Professor Sir Martin Harris: I am glad you have raised that. Clearly the biggest problem we had in Year 1 of bursaries was the 12,000 odd students who did not agree that the data that they had given to the Student Loan Company could be shared with the university they went to. We could speculate for indefinitely long about why that happened. One of the things that we did as a team very quickly was talk to ministers about whether we could either be exempt from the Data Protection Act - that did not turn out to be possible - or whether in fact we could reverse the onus of responsibility and that did turn out to be possible, so this year a student has to make a conscious decision not to share the data. That in itself had a dramatic impact and there is now a telephone follow up by the Student Loan Company to those people who have positively refused to share data and it turns out that half of them then changed their mind. All of these things are really quite interesting, are they not, but the outcome will be that that problem of 12,000 students who do not get a bursary who are apparently entitled to one will decline very sharply because of certain changes in the way data is collected. That is a very good piece of news.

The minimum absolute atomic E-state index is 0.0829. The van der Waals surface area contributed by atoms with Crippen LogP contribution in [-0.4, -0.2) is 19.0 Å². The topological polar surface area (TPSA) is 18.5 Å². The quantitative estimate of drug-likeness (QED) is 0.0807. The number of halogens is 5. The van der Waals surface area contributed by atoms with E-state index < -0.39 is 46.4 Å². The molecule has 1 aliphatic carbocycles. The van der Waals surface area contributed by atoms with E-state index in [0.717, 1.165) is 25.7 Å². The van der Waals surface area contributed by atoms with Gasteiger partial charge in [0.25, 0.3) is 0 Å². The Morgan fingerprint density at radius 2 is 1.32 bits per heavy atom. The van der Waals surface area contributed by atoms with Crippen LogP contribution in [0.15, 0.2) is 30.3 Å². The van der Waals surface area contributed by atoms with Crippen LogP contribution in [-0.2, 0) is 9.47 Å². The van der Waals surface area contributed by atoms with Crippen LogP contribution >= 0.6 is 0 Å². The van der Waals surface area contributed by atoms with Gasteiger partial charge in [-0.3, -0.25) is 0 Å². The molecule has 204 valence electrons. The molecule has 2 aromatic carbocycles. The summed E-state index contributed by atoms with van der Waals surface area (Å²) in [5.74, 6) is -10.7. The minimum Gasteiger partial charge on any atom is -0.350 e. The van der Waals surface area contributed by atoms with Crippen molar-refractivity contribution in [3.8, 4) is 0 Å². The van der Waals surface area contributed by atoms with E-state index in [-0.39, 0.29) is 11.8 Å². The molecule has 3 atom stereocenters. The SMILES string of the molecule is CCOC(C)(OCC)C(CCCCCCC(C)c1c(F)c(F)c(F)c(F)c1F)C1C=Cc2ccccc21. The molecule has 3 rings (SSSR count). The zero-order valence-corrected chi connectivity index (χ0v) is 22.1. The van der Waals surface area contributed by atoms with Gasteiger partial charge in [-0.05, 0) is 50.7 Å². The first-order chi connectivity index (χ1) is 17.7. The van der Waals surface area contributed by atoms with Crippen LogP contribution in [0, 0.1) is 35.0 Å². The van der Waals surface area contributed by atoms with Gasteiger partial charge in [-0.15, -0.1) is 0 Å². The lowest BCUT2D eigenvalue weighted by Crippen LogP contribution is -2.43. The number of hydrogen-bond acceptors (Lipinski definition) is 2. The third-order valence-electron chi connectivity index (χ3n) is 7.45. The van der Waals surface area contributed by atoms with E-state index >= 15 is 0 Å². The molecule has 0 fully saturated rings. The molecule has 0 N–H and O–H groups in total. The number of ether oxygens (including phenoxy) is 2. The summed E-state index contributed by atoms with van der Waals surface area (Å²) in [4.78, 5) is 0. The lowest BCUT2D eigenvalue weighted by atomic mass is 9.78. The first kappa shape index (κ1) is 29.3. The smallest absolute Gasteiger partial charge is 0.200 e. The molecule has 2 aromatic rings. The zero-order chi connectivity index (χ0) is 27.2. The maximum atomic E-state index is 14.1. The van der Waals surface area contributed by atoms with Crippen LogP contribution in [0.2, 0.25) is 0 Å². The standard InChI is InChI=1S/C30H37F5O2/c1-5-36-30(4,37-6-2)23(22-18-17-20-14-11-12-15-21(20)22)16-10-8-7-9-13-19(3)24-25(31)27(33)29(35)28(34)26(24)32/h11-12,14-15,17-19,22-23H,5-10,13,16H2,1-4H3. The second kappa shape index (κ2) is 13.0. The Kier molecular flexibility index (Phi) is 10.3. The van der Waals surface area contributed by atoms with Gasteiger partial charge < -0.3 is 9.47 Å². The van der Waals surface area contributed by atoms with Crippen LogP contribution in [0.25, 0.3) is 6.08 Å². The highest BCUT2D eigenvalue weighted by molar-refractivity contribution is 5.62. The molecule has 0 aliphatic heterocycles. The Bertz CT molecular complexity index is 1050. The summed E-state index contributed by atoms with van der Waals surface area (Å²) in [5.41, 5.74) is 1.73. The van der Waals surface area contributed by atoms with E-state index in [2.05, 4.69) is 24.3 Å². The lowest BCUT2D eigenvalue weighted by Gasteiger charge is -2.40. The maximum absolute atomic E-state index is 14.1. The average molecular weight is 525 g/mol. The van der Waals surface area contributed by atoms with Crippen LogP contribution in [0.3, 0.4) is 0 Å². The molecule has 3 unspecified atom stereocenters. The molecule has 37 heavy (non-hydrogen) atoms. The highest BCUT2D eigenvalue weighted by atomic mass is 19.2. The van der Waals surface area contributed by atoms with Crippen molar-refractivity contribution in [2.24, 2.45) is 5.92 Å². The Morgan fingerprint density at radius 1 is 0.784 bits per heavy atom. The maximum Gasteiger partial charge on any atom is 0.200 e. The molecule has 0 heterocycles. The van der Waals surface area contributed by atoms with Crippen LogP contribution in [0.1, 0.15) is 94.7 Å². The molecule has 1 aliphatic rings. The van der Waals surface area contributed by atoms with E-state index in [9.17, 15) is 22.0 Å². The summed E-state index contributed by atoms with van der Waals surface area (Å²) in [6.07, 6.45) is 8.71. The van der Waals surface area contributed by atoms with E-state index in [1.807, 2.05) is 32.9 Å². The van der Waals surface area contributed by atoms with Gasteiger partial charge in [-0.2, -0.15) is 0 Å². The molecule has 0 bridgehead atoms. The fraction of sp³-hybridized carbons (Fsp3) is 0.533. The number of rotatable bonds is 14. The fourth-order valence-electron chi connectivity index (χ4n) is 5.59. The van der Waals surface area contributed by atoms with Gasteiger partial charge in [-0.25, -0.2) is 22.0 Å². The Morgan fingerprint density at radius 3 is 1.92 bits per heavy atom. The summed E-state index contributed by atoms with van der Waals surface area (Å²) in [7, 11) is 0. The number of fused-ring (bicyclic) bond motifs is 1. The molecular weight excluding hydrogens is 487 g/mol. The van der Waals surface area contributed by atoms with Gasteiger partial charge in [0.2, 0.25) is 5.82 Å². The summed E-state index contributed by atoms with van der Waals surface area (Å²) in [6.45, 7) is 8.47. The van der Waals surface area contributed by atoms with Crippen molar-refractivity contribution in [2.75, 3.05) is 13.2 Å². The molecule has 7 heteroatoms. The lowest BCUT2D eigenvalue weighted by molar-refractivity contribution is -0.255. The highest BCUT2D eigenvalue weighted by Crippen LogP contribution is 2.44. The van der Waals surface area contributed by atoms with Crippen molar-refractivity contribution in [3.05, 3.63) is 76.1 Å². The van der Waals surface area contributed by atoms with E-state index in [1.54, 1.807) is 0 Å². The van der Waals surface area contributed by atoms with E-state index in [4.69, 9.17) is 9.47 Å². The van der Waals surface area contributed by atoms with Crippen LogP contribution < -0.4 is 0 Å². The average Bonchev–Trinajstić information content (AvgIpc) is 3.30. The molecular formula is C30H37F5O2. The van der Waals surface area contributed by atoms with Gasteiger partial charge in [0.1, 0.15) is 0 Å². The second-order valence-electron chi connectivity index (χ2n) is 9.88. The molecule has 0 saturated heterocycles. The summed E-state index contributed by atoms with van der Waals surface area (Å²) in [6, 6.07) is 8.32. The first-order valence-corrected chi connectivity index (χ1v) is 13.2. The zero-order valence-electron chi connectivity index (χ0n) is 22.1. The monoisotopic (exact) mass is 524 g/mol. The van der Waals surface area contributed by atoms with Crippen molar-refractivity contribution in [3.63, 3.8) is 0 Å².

Q30 Dr Iddon: Would you accept that because OFFA collects data across the sector as a whole it is extremely difficult to use your data to find out which institutions like Bolton University who I know are top of the table, but it is very difficult from your data to establish that they are one of the best at widening participation. On the other hand, as well as masking the institutions that are highly successful like Bolton University, we cannot actually find out either the institutions that are lagging behind at widening participation, although we can guess a few from the anecdotes that fly around. Do you not think that it would be better to present the data showing successes and failures in that respect?